George Sanders…big grump or a person who brings joy to children everywhere?

According to the Internet Movie Database (, in 1937 actor George Sanders told David Niven that he intended to commit suicide when he got older.

In 1972, he fulfilled his promise, leaving this note: “Dear World, I am leaving because I am bored. I feel I have lived long enough. I am leaving you with your worries in this sweet cesspool. Good luck.”

While it’s nice that he wished those of us left to toil on this planet “Good Luck”, from what I can gather George Sanders was not the nicest man on the planet.

And he was the first to admit it.

He once said (again according to, “A woman, a dog and a walnut tree, the more you beat them, the better they be.”

Now while the above sentence is a “proverb” from the 16th Century, Sanders seemed to wholeheartedly ascribed to its sentiment.

He once joked that ”a woman is never worth what she costs, even if she costs nothing.”

What’s more he once said ”I am always rude to people. I am not a sweet person. I am a disagreeable person. I am a hateful person.”

Whether these statements were an act of self-deprecation or how he really felt, one may never know without reading his 1960 autobiography “Memoirs of a Professional Cad ” - and even then you probably wouldn’t know for sure. Sanders, as the title of his autobiography suggests, was often referred to as a “cad” - a man whose behavior is unprincipled or dishonorable.

Whatever he was off screen, Sanders was a compelling on screen presence. He had kind of aristocratic way about him.

His most famous role was as drama critic Addison Witt in the 1951 film All About Eve. Sanders won and best supporting actor Oscar for his performance where after winning he broke down into tears backstage.

Another of his great screen performances was in Alfred Hitchcock’s 1940 film Rebecca in which Joan Fontaine was nominated for a best actress Academy Award.

Upon hearing him speak, you’d probably assume he was born in England. He was actually born in St. Petersburg, Russia (in 1906).

In the 1930’s after being kicked out of Argentina for being involved in a gun duel for a “very charming widow” he wound up in England working for an advertising agency. There he met the secretary-soon-to-be-actress Greer Garson who asked him if he wanted to join her amateur theatrical company.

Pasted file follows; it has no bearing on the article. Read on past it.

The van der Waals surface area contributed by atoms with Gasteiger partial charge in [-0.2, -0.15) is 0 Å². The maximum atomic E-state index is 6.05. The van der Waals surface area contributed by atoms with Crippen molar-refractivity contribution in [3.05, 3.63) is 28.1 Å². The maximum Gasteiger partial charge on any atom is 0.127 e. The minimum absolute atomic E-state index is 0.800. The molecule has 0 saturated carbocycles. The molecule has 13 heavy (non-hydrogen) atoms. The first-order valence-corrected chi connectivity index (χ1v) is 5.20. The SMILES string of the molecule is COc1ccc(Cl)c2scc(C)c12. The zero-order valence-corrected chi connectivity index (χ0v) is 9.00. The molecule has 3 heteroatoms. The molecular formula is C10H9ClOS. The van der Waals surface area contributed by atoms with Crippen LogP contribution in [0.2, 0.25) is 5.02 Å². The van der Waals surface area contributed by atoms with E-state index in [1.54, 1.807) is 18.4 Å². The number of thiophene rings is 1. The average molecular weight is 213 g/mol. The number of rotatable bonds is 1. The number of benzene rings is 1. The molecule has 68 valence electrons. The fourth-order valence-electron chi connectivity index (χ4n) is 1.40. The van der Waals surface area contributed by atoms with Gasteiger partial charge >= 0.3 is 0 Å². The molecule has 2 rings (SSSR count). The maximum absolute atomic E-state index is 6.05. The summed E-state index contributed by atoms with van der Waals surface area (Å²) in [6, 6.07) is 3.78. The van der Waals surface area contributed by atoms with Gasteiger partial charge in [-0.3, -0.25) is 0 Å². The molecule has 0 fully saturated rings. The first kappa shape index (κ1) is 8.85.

He said “yes” and his acting career was off and running. He appeared in his first film 1934’s Love, Life and Laughter in an uncredited role as the “singer in a public bar”.

Five years later, the George Sanders story takes a slightly bizarre detour.

If you check his profile and scroll down to “Soundtrack”, (you can see print screen of it here) you’ll see that he’s credited with writing the famous nursery rhyme I’m a Little Teacup. To refresh your memory here it is:

I’m a little teapot, short and stout
Here is my handle, here is my spout.
When I get all steamed up hear me shout.
Tip me over and pour me out.
I’m a very special pot, it’s true,
Here, let me show you what I can do.
I can change my handle and my spout,
Tip me over and pour me out.

As it turns out, George Sanders (along with someone called Clarence Kelly) wrote this in 1939.

The song was written in New York City’s Tin Pan Alley. Kelly ran a dance school. Sanders at the time played piano accompaniment at the school’s dance recitals. They created the song with the idea that children could sing it and it would help them remember their dance moves. (As I’m sure you know, as you recite it the idea is to make motions like you’re a teapot.)

So Sanders couldn’t have been that much of cad if he found it in his heart to come up something as enduring and sweet as I’m a Little Teapot could he?

Well actually, he probably could of.

It turns out, got it wrong.

“I’m a Little Teacup” was co-written by George Harry Sanders, not the actor George Henry Sanders.

As proof, I offer an except from Ronald Sander’s book Reflections on a Teapot: The Personal History of Time where he talks about how his father wrote the famous ditty. You can read it by clicking here.

However even without I’m a Little Teapot on his resume, the actor George Sanders  remains a compelling and unique film personality.